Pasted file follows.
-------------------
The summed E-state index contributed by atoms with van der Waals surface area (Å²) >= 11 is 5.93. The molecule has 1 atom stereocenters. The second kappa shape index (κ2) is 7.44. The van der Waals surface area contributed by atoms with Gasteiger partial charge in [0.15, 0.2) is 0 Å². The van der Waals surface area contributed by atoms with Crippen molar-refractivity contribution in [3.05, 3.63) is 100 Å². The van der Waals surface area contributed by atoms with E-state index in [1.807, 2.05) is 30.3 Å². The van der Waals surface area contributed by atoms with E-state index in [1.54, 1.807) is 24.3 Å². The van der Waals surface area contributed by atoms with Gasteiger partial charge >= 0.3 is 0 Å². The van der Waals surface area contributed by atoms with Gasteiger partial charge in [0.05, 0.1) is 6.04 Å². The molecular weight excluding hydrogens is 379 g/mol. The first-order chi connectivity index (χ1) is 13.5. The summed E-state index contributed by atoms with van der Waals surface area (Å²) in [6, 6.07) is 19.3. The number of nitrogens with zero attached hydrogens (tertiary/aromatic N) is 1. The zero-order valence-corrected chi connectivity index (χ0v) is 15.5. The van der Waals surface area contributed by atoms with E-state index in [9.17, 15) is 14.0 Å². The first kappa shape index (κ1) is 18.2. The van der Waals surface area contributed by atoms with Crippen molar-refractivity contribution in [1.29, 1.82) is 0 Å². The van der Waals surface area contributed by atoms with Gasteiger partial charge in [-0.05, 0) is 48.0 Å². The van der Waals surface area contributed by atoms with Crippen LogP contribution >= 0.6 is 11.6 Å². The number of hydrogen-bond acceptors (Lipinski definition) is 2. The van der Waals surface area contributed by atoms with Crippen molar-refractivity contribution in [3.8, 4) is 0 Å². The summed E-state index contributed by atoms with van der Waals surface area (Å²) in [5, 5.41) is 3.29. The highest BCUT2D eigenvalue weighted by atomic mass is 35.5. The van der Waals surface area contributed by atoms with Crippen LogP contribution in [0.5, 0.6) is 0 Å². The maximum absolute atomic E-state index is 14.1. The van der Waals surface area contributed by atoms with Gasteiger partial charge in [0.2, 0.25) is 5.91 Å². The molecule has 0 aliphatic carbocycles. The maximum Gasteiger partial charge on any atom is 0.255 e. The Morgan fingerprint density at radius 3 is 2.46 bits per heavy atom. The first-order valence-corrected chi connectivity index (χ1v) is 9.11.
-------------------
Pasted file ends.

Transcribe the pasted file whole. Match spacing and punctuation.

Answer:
The summed E-state index contributed by atoms with van der Waals surface area (Å²) >= 11 is 5.93. The molecule has 1 atom stereocenters. The second kappa shape index (κ2) is 7.44. The van der Waals surface area contributed by atoms with Gasteiger partial charge in [0.15, 0.2) is 0 Å². The van der Waals surface area contributed by atoms with Crippen molar-refractivity contribution in [3.05, 3.63) is 100 Å². The van der Waals surface area contributed by atoms with E-state index in [1.807, 2.05) is 30.3 Å². The van der Waals surface area contributed by atoms with E-state index in [1.54, 1.807) is 24.3 Å². The van der Waals surface area contributed by atoms with Gasteiger partial charge >= 0.3 is 0 Å². The van der Waals surface area contributed by atoms with Gasteiger partial charge in [0.05, 0.1) is 6.04 Å². The molecular weight excluding hydrogens is 379 g/mol. The first-order chi connectivity index (χ1) is 13.5. The summed E-state index contributed by atoms with van der Waals surface area (Å²) in [6, 6.07) is 19.3. The number of nitrogens with zero attached hydrogens (tertiary/aromatic N) is 1. The zero-order valence-corrected chi connectivity index (χ0v) is 15.5. The van der Waals surface area contributed by atoms with E-state index in [9.17, 15) is 14.0 Å². The first kappa shape index (κ1) is 18.2. The van der Waals surface area contributed by atoms with Crippen molar-refractivity contribution in [1.29, 1.82) is 0 Å². The van der Waals surface area contributed by atoms with Gasteiger partial charge in [-0.05, 0) is 48.0 Å². The van der Waals surface area contributed by atoms with Crippen LogP contribution >= 0.6 is 11.6 Å². The number of hydrogen-bond acceptors (Lipinski definition) is 2. The van der Waals surface area contributed by atoms with Crippen molar-refractivity contribution in [3.8, 4) is 0 Å². The summed E-state index contributed by atoms with van der Waals surface area (Å²) in [5, 5.41) is 3.29. The highest BCUT2D eigenvalue weighted by atomic mass is 35.5. The van der Waals surface area contributed by atoms with Crippen LogP contribution in [0.5, 0.6) is 0 Å². The maximum absolute atomic E-state index is 14.1. The van der Waals surface area contributed by atoms with Gasteiger partial charge in [0.2, 0.25) is 5.91 Å². The molecule has 0 aliphatic carbocycles. The maximum Gasteiger partial charge on any atom is 0.255 e. The Morgan fingerprint density at radius 3 is 2.46 bits per heavy atom. The first-order valence-corrected chi connectivity index (χ1v) is 9.11.